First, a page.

THAYER -- A difference of opinion and some finger pointing highlighted the Thayer City Council meeting May 9.
Thayer resident Joe Barbee contacted City Hall and asked to be on the May council agenda with concerns related to floodplain revisions in the city. An unexpected family emergency kept Barbee from attending the meeting.
Ralph Scogins, also of Thayer, filled in for Barbee with some written questions from Barbee for the mayor, council and Thayer Emergency Management Director Mark Arnold.
Scogins said his and Barbee's insurance on their property had risen greatly due to the city's revised floodplan.
He asked the council why city residents were not notified of the revised plan. He said a State Emergency Management Agency (SEMA) official said the revision should have been posted in the newspaper.
Scogins said SEMA officials told Barbee that meetings were scheduled and held at Alton and Thayer regarding the revision of the floodplain and no one from the city was there.
Mayor Allen Deckard tried to explain the city's position on the matter. He said he was aware the floodplain had been revised although he was not sure when or why.
He said approximately two years ago the Federal Emergency Management Agency (FEMA) had sent the city maps in which the floodplain had expanded some 20 to 30 feet from where it was before.
"Mark and I went over the map and and made corrections like FEMA instructed us to do. We realized then the 20- to 30-foot increase was way too much. We sent the map back to FEMA and they sent it back to us again without making any changes," the mayor said.
He said he and Arnold made their corrections, again telling FEMA the floodplain was too high. "We sent the map back again. When the final maps arrived in our office last year they were the same as the first map we received. No changes were ever made," Deckard said.
Arnold addressed some of the concerns and accusations Scogins had voiced. He said he had never been informed of any meeting at either Alton or Thayer regarding floodplain revision.
"The city had always operated on a floodplain map study done by the Corps of Engineers in the mid-1970s. That study showed there were areas in the city prone to flooding. Those two areas would be the Two Mile Creek area and the area near the Warm Fork River," Arnold said.
He said the Corps looked at the history and the amount of feet from the creek bank that could suffer damage.
"The '70s study was used to make the maps. The maps were published, and that is what the city operated on for a floodplain until the recent revision," Arnold said.
Scogins said all the mayor had to do to fix the problem is write a letter stating his concerns.
Deckard said Arnold would be attending a meeting in Rolla later this month to understand the situation better.
On May 11 Barbee said he had spoken to the top SEMA officials in the state regarding the floodplain issue. "They told me there were meetings in January 2005 at Alton and no one from Thayer attended. They said it was for all the communities in the county. They said there was also a meeting in Thayer around the same time," Barbee said.
Deckard said he and Municipal Clerk Rosie Simpson attended a workshop or two at the courthouse in Alton.
Oregon County Presiding Commissioner Leo Warren said he did not remember the floodplain meeting at Alton. "I remember Allen and Rosie being here on possibly more than one occasion last year," Warren said.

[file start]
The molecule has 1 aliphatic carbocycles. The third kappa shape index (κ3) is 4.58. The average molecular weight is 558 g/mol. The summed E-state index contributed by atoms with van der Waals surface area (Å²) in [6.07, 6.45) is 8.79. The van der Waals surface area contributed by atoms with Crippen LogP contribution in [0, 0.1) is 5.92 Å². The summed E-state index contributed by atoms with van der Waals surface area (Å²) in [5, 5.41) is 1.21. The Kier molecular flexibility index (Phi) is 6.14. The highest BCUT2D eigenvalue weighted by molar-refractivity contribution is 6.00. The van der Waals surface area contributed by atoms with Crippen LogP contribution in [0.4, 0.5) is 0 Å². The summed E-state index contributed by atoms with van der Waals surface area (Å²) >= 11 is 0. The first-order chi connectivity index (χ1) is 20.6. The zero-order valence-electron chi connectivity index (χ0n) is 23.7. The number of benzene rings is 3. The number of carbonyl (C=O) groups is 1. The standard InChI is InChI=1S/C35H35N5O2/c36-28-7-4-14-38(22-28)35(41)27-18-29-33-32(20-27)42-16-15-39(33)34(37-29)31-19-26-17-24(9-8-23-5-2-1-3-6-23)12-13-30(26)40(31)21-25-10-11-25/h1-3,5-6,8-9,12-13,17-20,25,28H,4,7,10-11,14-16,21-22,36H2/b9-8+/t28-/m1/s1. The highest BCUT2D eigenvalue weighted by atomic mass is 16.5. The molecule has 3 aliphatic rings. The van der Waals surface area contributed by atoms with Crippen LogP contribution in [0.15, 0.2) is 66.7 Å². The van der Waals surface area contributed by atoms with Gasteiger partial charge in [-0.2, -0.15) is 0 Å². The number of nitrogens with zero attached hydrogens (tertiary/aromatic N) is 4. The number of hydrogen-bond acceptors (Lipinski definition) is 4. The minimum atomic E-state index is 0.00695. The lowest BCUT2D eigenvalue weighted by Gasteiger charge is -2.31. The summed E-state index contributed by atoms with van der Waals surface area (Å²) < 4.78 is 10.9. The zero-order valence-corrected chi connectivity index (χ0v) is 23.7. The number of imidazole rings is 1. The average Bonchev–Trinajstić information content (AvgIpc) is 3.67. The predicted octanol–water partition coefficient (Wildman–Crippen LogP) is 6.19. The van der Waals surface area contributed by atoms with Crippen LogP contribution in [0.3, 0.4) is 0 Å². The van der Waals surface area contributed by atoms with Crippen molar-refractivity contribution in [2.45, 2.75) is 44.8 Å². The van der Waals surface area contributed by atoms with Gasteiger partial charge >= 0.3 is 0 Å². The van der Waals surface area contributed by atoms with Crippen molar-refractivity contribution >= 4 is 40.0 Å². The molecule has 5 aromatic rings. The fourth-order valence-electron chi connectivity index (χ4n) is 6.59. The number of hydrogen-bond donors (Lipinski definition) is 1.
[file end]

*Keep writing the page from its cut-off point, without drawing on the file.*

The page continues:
Warren said a representative from the U.S. Department of Homeland Security and a representative of the State Emergency Management Agency attended the meeting. "My memory of that meeting and our minutes from that meeting do not show there was any discussion about revision of the floodplain at Thayer or any other community in the county," Warren said.
Northern Commissioner Buddy Wright and Southern Commissioner John Wrenfrow were also at the meeting and do not recall it being about floodplain revision. The meeting was held Jan. 31, 2005.
Barbee said he thinks the city officials need to realize how many people have been affected by their actions. "They should have let us know what is going on. Our insurance rates have risen and our property value has decreased because our property is now in a floodplain," he said.
Barbee lives on Wyndotte Street. He said if proper action had been taken the situation would not have escalated this far.
SEMA Director Randy Scribner never returned a call to The South Missourian News.
Former state Rep. Don Koller now works for SEMA in the Homeland Security Department. He suggested contacting Terry Toler, SEMA Region G area coordinator, regarding the floodplain issue. He said the state is divided into SEMA regions across the state and Oregon County is in Region G, just like it is in Troop G of the Highway Patrol.
On May 12 Toler defended Arnold. "Mark has been trying to get the situation in Thayer straightened out. This has not been his doing," he said.
"Mark has been in contact with SEMA and he is trying to get the floodplain revision revised," the coordinator said.
Toler also said that he was aware Arnold had been in contact with the SEMA director and assistant director. "Their conversations have apparently been up and down. This is not his fault. What Arnold says regarding the situation is the way it is," Toler said.
Barbee said Deckard needs to write the letter as he was instructed.
"I will learn at the May 22 meeting in Rolla what to do. I am going to try and find out why the maps changed and what we can do about it. I am going to find out if we do need to write a letter and to whom. I am going to find out what to say in the letter. I am going to request that someone come to Thayer and talk to our elected officials and explain to them what has happened," Arnold said.
Arnold has served as emergency management director in Thayer since 1989.